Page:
Yesterday, we had 11 girls AT HOME for Beaver’s birthday. Some people call this a party. I call it ‘one step closer to that nervous breakdown.’ If you’re insane enough to consider trying this at home, here’s some tips.
When I asked Beaver what she wanted to do for her birthday this year, I was expecting a skydiving party or something equally bizarre. Because once you’ve done soft play, pizza making, Wonderland parties, what else is there? So when she said, in a rather jaded voice, she’d just like a party at home with pass the parcel, I was a) gobsmacked b) relieved (parties at home are cheap, right?) and c) petrified. For someone who doesn’t even like hosting playdates, a party at home was bordering on an extreme sport. But here’s how we did it.
1. Be prepared. Forget being a good Girl Guide or Cub Scout, this has never been truer than when holding a kids’ party. You may think you can wing it with a few impromptu games and a party tea. THINK AGAIN. Kids are a tough crowd. I wrote an itinerary with the guest list at the bottom (see pic).Yes, an actual itinerary. Because there is nothing like 11 six year old girls asking you something all at once to make you forget who you are, let alone what you were supposed to be doing. Structure and focus are your friends right now. Gin in a can is not. Sorry.
2. The guest list. Keep it as small as you can get away with. Set it on a date when you know kids won’t be able to come. Better still, whack it in the middle of the summer holidays when most people are away. Ha ha. In the end, we had 11 girls including our two. One friend said that this was probably six too many. I’ve heard boys are a nightmare for being boisterous and wrecking the joint (I’ll let you know when The Boy with No Name is bigger), so maybe don’t try this at home, if that’s true.
3. Be an early bird. Most parties happen in the afternoon. Which means you have all day leading up to it and a tired, slightly manic birthday child by the time it starts. Plus, do you really want seven hours of them asking, ‘Is it my party yet?’ We had our party in the morning from 11-1 PM (two hours is more than enough). We were up early (obviously) and by 2 PM we were cleared up and drinking wine. Cheers.
3. Buy prizes AND sweets. There MUST be prizes for the winners of the party games and sweets for all the runners up. In other words, buy a shed load of sweets and give them out for practically everything. Have at least one layer per guest for pass the parcel (and use your itinerary guest list to tick each child off so you know they’ve had it). I learned this the hard way at Godivy’s 3rd birthday when I didn’t have prizes or sweets. You only make that mistake once, I can tell you.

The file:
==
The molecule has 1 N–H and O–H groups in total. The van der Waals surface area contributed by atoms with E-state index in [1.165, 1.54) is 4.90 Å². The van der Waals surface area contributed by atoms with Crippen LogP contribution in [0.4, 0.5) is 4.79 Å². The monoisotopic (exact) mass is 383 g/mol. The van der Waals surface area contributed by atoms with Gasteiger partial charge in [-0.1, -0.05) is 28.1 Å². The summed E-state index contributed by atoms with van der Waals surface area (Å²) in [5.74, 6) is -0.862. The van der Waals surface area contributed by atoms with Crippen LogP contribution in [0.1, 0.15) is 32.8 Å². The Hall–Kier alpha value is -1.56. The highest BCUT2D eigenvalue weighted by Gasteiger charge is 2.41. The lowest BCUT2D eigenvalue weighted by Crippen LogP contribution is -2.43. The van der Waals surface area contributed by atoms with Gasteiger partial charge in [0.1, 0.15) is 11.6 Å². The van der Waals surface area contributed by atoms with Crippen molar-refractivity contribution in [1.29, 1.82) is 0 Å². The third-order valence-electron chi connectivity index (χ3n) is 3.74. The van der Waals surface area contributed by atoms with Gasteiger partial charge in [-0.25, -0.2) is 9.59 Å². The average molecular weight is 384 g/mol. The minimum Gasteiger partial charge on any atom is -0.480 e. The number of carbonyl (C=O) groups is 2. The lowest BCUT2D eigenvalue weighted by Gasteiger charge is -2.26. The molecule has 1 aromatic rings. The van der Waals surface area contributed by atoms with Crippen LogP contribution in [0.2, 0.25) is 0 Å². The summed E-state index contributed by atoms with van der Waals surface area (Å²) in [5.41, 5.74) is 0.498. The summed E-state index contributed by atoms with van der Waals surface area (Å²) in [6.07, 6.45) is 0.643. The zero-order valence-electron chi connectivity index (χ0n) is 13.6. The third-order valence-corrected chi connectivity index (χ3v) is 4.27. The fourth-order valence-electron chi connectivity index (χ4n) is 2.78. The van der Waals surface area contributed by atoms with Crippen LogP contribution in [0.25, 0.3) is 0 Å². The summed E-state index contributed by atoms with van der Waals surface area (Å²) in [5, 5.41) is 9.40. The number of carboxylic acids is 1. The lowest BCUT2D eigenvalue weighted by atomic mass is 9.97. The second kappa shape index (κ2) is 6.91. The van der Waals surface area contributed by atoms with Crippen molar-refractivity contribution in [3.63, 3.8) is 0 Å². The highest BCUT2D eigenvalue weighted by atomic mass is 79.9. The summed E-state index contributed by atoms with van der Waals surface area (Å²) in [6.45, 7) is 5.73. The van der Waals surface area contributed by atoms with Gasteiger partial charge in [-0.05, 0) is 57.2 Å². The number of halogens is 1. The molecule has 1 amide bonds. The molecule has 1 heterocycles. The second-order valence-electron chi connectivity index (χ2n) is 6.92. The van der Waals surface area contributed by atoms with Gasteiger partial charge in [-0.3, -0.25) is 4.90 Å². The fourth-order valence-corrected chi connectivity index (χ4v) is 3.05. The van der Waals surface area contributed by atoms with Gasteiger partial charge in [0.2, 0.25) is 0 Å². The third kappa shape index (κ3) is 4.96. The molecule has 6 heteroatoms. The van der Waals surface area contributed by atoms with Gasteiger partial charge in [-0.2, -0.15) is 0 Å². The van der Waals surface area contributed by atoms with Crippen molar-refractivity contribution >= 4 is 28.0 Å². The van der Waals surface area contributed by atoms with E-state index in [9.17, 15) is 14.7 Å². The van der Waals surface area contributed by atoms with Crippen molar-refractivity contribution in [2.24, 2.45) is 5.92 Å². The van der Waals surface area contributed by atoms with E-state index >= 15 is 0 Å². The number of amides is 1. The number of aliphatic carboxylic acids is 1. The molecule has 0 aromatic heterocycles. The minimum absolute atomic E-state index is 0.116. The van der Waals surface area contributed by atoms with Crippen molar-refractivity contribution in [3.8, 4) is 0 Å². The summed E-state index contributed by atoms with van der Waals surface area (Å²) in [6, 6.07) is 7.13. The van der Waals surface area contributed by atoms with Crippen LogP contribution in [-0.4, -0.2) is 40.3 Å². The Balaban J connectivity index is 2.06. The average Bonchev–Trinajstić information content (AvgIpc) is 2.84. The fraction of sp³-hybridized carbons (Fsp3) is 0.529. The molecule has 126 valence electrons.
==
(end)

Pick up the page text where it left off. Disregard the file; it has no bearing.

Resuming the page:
4. Be nice. These are not your kids. Remember that at all times. Don’t swear. Shout. Or do anything that you don’t want to be around the rest of the class by the end of the day. Kids talk. A lot. Be on your best behaviour and mutter any expletives under your breath. Practice saying, ‘OK’ and, ‘Ahhh that’s nice’ in a highly pitched, happy, slightly insane voice.
5. Be patient. Because you will need it. Imagine a chaotic tea time then multiply it by six. Six times the amount of kids asking you for squash, sharing their dietary issues with you and asking for a variation of the food you’ve served. Time to use that highly pitched voice again. (I don’t know how these large families with 12 kids do it. Do they just feed them in one giant trough?)
6. Serve whatever food you like. Because you can’t please all of the kids all of the time. If they don’t like ANYTHING you’ve provided, throw a handful of sweets on a plate and be done with it. Wotsits can actually be eaten with a fork. Which technically makes them a meal. FACT.
7. Don’t try too hard. Face painting and nails is always a hit but whilst you might think that ‘Decorating your own ice cream’ is exciting and innovative, these kids have seen things you haven’t even dreamed of. So do it, by all means, but don’t expect them to think you’re cool. Plus there will always be some strange kid who doesn’t like ice cream. Or chocolate fingers. Or maltesers. Time to get out the Wotsits again.
8. Imagine yourself on a night out. From what I can see, six year old girls’ parties are not much different to a drunk girls’ night out. There will be dancing injuries. Someone will lose their bag. Someone will cry. They will want to hear the same song on loop, repeatedly. They will go to the toilet in pairs and dither about everything. Oh and someone will probably be sick.
9. Present etiquette. Thankfully, Beaver has grown out of going up to each guest with her arms outstretched and asking, ‘What have you bought me?’ When you do come to open the presents, use that itinerary guest list again to write what each child gave and assign any gifts unaccounted for. So your child can write a personal thank you. Handy isn’t it, that itinerary? Not such a geek after all, eh? (I am, I know.)
10. Don’t expect the birthday girl/boy to enjoy it. Some kids are party animals but in my experience the birthday girl or boy doesn’t always enjoy the party as much as their guests (this may just be my kids). This doesn’t matter. I’ve decided it’s the sign of a good party. I mean, no one has a tantrum for not winning pass the parcel if the prize is crap, do they? Anyway, regardless of how they behave, several hours later they’ll be telling you how brilliant it was. (And several hours later you’ll have drunk too many gins in a can to care.)
So there you have it. Will I do a party at home again? Yes, I think I probably will. Why? Because apart from the fact it was cheap, it was extremely amusing seeing Daddy Pig out of his depth surrounded by 11 six year old girls. Even The Boy with No Name was slightly unimpressed. And that, my friends, is priceless.